It’s a big application, so there’s a lot of CRUD happening (not that kind of crud). Two of the most common areas of repeated code are: the forms for user input, and the tables to display records.

Here’s an example of some original code. It’s very procedural, with lots of HTML, PHP and Javascript all mixed together.


And the resulting object-oriented PHP, which accomplishes the same thing.


Automated Tests

Legacy code can be defined in a lot of different ways. Michael Feathers’ definition is simply “code without tests”. I think as a developer, once you dive into a codebase it can just feel legacy, and in some cases it may even smell legacy.

This leads to the question:

How do you refactor code that doesn’t have tests?

The simplest answer: add tests. Which leads to the next question:

How to you test legacy code?

That’s the conundrum! In our case, much of the code isn’t object-oriented yet, so we can’t just start writing unit tests. We needed to find a different way to introduce test coverage for the codebase.


My solution is to write acceptance tests with Codeception. These use a very simple syntax, and let us simulate what a user can see and do in Gibbon.

This gives us a new refactoring workflow:

Write the Test + Refactor + Run the Test

It’s a little backwards for Test-Driven Development! But it gives a developer the much-needed confidence to start rewriting more and more of the legacy code.


With some tests in place, I could introduce some continuous integration tools using Travis CI to help us run the tests each time a pull request or commit is added to the codebase.

Systematic Change

When you encounter a legacy codebase, it’s tempting to roll-up your sleeves, reach for the rubber gloves—maybe a hazmat suit—and just dive in to start fixing things. In a large codebase, especially one without test coverage, this can be disastrous.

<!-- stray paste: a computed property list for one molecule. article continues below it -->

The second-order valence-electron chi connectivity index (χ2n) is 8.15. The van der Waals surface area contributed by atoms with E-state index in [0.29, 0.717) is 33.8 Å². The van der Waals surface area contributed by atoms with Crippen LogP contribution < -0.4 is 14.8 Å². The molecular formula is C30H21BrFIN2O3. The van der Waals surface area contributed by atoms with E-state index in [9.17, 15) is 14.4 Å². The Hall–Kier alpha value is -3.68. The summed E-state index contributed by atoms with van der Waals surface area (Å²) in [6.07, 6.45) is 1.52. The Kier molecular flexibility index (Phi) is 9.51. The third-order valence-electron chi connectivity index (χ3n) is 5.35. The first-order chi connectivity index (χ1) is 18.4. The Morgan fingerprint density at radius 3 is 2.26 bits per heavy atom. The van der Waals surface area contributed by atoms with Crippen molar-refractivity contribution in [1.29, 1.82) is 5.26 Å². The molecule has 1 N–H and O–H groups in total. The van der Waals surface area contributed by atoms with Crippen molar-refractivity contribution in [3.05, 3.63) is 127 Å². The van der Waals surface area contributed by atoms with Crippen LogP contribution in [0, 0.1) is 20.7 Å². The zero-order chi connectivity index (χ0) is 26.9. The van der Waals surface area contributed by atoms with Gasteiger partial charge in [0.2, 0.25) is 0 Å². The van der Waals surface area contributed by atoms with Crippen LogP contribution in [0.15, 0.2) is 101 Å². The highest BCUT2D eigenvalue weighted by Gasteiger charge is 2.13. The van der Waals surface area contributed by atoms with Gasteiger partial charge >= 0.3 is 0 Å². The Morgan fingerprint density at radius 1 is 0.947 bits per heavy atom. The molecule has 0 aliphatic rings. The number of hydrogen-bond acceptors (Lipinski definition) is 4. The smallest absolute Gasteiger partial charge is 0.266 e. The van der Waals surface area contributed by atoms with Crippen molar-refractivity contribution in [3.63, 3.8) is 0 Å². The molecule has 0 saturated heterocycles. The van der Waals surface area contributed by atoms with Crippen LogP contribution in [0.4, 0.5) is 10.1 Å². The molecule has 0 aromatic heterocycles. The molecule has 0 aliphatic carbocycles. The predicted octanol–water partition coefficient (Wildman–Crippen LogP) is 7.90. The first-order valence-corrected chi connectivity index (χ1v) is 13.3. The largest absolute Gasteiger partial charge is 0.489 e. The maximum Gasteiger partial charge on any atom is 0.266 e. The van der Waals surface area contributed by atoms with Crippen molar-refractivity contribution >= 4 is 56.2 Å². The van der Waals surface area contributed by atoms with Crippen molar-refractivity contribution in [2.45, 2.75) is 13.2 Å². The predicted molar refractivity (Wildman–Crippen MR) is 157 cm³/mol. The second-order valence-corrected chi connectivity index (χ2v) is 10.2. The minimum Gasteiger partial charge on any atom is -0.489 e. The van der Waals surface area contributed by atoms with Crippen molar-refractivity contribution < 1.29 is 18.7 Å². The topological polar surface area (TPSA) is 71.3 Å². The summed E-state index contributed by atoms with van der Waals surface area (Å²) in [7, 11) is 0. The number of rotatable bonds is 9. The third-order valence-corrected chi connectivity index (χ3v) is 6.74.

We want to avoid this outcome! So our goal is to be very intentional and systematic about the code that gets changed; to pick one thread and follow it. This means thinking wide instead of deep: make one change, then repeat it throughout the codebase, and test the result thoroughly.

Sometimes it means resisting that temptation to rewrite a chunk of code, and trusting that eventually all the pieces will come together.

What’s Next?

Trimming down the repeated code and introducing test coverage is just the start. As we continue to refactor Gibbon, we’re introducing many of the hallmarks of the modern PHP ecosystem. For each change, we’ll use the same workflow outlined above: be systematic, write tests, delete code.

A key to this effort has also been to refactor Gibbon’s documentation at the same time. Our amazing developer community is growing, so we’ve updated the docs to be open-source and community-driven, with the aim to support new developers looking to join the project and possibly even help with these refactoring efforts.


Further Reading:


This topic was originally co-presented with Ross at the February 2018 Codeaholics Meetup and at HKOSCon June 2018. This version has more words, and sadly less of the humour from the first talk.